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Friday, October 30, 2009

Lost optimism

I can’t find my youthful optimism.

I have searched everywhere for the damned thing, but like a new wallet, it is proving nearly impossible to locate.

At first I thought I might have left it at the liberal bookstore which I visit, and not only because I love to irritate them with my concealed carry and my vest with all the military patches, but also because they have a great antiquarian section. It’s also on the other side of town, so I can usually feel like I went on a trip somewhere exotic. I call it liberal because for the longest time, they had every Obama doodad known to man – except for Beck’s dashboard Obama, which was a bummer.

In recent times, however, the liberal bookstore has taken a bit of a turn. They still have some fine old books there, but the cast of the rest of the store is turning decidedly conservative, with pocket copies of the Constitution, Thomas Paine and other lofty texts slowly edging out the creepy Sunstein stuff and other even less-mentionables.

But alas, my youthful optimism wasn’t there, hiding amongst dusty copies of “Dreams of my Father,” “Meet President Obama,” or “Obama: The Historic Journey.” Nor was it anywhere in the bookstore – even snuggling up to the collection of Lord Byron’s best, which was about as far away from Obama’s stuff as you could get.

My youthful optimism wasn’t at the hardware store – much as you might expect, because far too many household repairs and swamp-cooler problems have landed me there, staring up and down the endless aisles looking for some obscure part or another. Nor was the damned thing out in my ’73 Stingray. Now that I’ve finally decided to sell it, my optimism is avoiding it like the boat dear Charon pilots across the River Styx. Figures. They’re both probably made out of fiberglass.

And my television buddy, Beck didn’t have it either – he’s too busy scribbling arcane things on chalkboards, forecasting the end of capitalism, civilization, coitus, cabbages or some such thing beginning with the letter “C.”

I checked the shop out behind my house, but amongst the knife making equipment and steel bits, were only wood shavings and tiny pieces of turquoise and mammoth tusk – all too quiet to drop the dime on the squirrely, scampering optimism. In a brief flash of insight, I asked the English Bulldog, but he just stared up at me with bleary red eyes, face melting into the carpet. Apparently his optimism has gone missing as well.

So now I was looking for two of the damned things, and there was no use asking the parrot. As a refugee from the Amazon, he’s just really cranky. And I checked all the usual places as well – the movie store, the refrigerator, the weight stack – nope, nope and nope.

The junk-food vendors up and down the street are out of the question, because the White House has all those staked out. Can’t go check the smoke shop, because all the real Kooks now probably believe the tobacco has been micro-chipped or laced with swine-flu or bubonic plague or something – and who knows? They might be right. Can’t ask at the gun store, either, because the men-in-black might come around asking questions and inform on me at “Black Helicopter Headquarters.”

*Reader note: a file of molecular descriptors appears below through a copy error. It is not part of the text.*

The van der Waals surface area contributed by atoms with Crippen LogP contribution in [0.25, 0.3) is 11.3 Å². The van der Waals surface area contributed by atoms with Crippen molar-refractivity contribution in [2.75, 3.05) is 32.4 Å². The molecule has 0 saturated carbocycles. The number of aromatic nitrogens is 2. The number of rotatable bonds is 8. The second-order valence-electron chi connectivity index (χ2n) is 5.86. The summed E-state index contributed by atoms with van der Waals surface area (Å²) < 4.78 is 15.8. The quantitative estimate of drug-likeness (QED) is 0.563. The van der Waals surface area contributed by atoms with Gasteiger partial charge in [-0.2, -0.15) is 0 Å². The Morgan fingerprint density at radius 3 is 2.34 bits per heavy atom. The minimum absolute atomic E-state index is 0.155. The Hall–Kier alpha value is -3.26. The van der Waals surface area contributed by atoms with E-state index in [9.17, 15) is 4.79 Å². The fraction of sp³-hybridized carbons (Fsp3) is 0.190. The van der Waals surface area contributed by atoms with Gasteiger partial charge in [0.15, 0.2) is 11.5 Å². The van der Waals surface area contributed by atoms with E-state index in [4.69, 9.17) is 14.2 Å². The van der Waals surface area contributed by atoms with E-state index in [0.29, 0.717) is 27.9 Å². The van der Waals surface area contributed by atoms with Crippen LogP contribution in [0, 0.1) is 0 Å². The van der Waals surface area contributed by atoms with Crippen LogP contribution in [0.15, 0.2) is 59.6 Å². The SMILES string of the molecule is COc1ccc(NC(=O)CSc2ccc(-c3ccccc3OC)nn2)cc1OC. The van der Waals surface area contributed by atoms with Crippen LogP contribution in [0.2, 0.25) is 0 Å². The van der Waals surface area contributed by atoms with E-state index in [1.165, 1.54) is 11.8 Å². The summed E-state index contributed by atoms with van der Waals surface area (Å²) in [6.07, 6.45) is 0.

The priests won’t be able to find these little optimisms, because they’re too busy warning us about Hell or actually setting up a nice toasty place to move into down there, themselves, when they’re done messing things up on Earth. Can’t find the damned optimism in the sports arenas or inside a bottle – and despite the push to legalize marijuana, I doubt my optimism (or the bulldog’s) would find a comfortable home in a joint.

For a short while I thought maybe the Czars might have a location on the things, after all, they are allegedly managing everything else. But no – they’re not really doing anything but eating out at fancy restaurants and occupying posh offices, so no dice there either. I’d ask Obama himself, but he can’t answer any questions without a teleprompter, so it would be a fairly one-sided conversation – and his buddies Rahm and Gibbs Blob would just lie. Can’t say for sure, but I think if I asked Biden, he’d say something like “Well, if you ask me, ‘Joe, where is my Optimism, I’m going to tell you You cannot go to a 7-11 or a Dunkin' Donuts unless you have a slight Indian accent.... I'm not joking.’"

No, to be honest, I’m not sure where my youthful optimism has gone – and the bulldog has just gone to sleep and given up on the whole affair.

Where does it go for any of us? What hidden corner? What lofty peak? What stony, inaccessible wilderness trail?

Perhaps it goes nowhere. Perhaps it is like a sand-castle, worn away on the beach of time by unending tides. Yet always the sand remains, to be reconstituted. And always the picture of the castle of optimism lives there in the seashore of our dreams – just out of sight in our mind’s eye.

Waiting for us to build it again. Waiting for us to believe.

God, I hope so.

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